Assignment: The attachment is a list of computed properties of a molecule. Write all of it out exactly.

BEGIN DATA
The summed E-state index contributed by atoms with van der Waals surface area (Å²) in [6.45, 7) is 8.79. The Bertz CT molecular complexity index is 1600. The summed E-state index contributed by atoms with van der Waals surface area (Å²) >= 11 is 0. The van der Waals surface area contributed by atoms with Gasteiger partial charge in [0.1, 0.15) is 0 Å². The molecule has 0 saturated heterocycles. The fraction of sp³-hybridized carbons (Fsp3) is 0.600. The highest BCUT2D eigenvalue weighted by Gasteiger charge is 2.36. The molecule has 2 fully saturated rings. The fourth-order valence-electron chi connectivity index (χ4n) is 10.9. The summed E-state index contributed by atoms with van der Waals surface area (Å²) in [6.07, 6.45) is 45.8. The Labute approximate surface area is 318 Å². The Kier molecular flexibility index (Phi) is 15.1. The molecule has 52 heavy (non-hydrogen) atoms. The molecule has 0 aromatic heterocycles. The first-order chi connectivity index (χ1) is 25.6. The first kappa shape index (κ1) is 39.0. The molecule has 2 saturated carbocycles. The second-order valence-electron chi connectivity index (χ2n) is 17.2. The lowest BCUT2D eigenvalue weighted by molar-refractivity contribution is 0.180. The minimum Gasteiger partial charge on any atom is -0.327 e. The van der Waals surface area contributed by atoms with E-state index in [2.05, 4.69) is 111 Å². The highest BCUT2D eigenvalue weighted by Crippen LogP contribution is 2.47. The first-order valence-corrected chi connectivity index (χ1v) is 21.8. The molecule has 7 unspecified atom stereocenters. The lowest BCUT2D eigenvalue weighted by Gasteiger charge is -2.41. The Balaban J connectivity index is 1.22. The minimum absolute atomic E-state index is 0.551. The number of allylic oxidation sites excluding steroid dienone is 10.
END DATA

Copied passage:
The summed E-state index contributed by atoms with van der Waals surface area (Å²) in [6.45, 7) is 8.79. The Bertz CT molecular complexity index is 1600. The summed E-state index contributed by atoms with van der Waals surface area (Å²) >= 11 is 0. The van der Waals surface area contributed by atoms with Gasteiger partial charge in [0.1, 0.15) is 0 Å². The molecule has 0 saturated heterocycles. The fraction of sp³-hybridized carbons (Fsp3) is 0.600. The highest BCUT2D eigenvalue weighted by Gasteiger charge is 2.36. The molecule has 2 fully saturated rings. The fourth-order valence-electron chi connectivity index (χ4n) is 10.9. The summed E-state index contributed by atoms with van der Waals surface area (Å²) in [6.07, 6.45) is 45.8. The Labute approximate surface area is 318 Å². The Kier molecular flexibility index (Phi) is 15.1. The molecule has 52 heavy (non-hydrogen) atoms. The molecule has 0 aromatic heterocycles. The first-order chi connectivity index (χ1) is 25.6. The first kappa shape index (κ1) is 39.0. The molecule has 2 saturated carbocycles. The second-order valence-electron chi connectivity index (χ2n) is 17.2. The lowest BCUT2D eigenvalue weighted by molar-refractivity contribution is 0.180. The minimum Gasteiger partial charge on any atom is -0.327 e. The van der Waals surface area contributed by atoms with E-state index in [2.05, 4.69) is 111 Å². The highest BCUT2D eigenvalue weighted by Crippen LogP contribution is 2.47. The first-order valence-corrected chi connectivity index (χ1v) is 21.8. The molecule has 7 unspecified atom stereocenters. The lowest BCUT2D eigenvalue weighted by Gasteiger charge is -2.41. The Balaban J connectivity index is 1.22. The minimum absolute atomic E-state index is 0.551. The number of allylic oxidation sites excluding steroid dienone is 10.